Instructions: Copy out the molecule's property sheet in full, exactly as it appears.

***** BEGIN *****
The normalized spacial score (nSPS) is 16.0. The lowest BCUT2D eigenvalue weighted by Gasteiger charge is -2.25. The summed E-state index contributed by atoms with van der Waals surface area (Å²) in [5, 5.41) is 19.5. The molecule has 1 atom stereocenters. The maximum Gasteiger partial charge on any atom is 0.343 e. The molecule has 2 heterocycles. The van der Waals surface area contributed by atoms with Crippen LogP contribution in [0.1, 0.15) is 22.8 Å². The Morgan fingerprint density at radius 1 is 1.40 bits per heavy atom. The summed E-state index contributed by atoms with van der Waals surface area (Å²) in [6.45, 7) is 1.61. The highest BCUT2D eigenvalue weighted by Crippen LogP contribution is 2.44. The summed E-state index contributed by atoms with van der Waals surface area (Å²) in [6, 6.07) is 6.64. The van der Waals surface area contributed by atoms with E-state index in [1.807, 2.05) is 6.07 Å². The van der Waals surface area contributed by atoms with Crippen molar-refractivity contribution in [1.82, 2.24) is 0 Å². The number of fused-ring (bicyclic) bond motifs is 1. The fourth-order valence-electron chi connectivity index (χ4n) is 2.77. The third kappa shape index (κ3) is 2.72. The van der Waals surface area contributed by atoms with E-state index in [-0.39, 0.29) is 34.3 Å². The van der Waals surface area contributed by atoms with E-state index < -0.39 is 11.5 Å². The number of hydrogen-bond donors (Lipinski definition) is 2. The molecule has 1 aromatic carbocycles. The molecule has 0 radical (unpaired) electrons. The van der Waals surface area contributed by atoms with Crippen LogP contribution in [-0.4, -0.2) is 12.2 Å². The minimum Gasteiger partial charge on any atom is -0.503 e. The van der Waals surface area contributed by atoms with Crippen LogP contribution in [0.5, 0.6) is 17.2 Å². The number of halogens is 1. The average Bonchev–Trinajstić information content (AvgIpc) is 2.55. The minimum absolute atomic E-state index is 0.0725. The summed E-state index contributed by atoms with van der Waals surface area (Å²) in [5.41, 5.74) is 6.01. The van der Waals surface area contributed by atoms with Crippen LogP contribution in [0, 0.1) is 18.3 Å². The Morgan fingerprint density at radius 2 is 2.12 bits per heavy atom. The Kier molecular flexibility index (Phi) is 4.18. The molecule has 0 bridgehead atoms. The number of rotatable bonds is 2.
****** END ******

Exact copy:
The normalized spacial score (nSPS) is 16.0. The lowest BCUT2D eigenvalue weighted by Gasteiger charge is -2.25. The summed E-state index contributed by atoms with van der Waals surface area (Å²) in [5, 5.41) is 19.5. The molecule has 1 atom stereocenters. The maximum Gasteiger partial charge on any atom is 0.343 e. The molecule has 2 heterocycles. The van der Waals surface area contributed by atoms with Crippen LogP contribution in [0.1, 0.15) is 22.8 Å². The Morgan fingerprint density at radius 1 is 1.40 bits per heavy atom. The summed E-state index contributed by atoms with van der Waals surface area (Å²) in [6.45, 7) is 1.61. The highest BCUT2D eigenvalue weighted by Crippen LogP contribution is 2.44. The summed E-state index contributed by atoms with van der Waals surface area (Å²) in [6, 6.07) is 6.64. The van der Waals surface area contributed by atoms with E-state index in [1.807, 2.05) is 6.07 Å². The van der Waals surface area contributed by atoms with Crippen molar-refractivity contribution in [1.82, 2.24) is 0 Å². The number of fused-ring (bicyclic) bond motifs is 1. The fourth-order valence-electron chi connectivity index (χ4n) is 2.77. The third kappa shape index (κ3) is 2.72. The van der Waals surface area contributed by atoms with E-state index in [-0.39, 0.29) is 34.3 Å². The van der Waals surface area contributed by atoms with E-state index < -0.39 is 11.5 Å². The number of hydrogen-bond donors (Lipinski definition) is 2. The molecule has 1 aromatic carbocycles. The molecule has 0 radical (unpaired) electrons. The van der Waals surface area contributed by atoms with Crippen LogP contribution in [-0.4, -0.2) is 12.2 Å². The minimum Gasteiger partial charge on any atom is -0.503 e. The van der Waals surface area contributed by atoms with Crippen LogP contribution in [0.5, 0.6) is 17.2 Å². The number of halogens is 1. The average Bonchev–Trinajstić information content (AvgIpc) is 2.55. The minimum absolute atomic E-state index is 0.0725. The summed E-state index contributed by atoms with van der Waals surface area (Å²) in [5.41, 5.74) is 6.01. The van der Waals surface area contributed by atoms with Crippen LogP contribution in [0, 0.1) is 18.3 Å². The Morgan fingerprint density at radius 2 is 2.12 bits per heavy atom. The Kier molecular flexibility index (Phi) is 4.18. The molecule has 0 bridgehead atoms. The number of rotatable bonds is 2.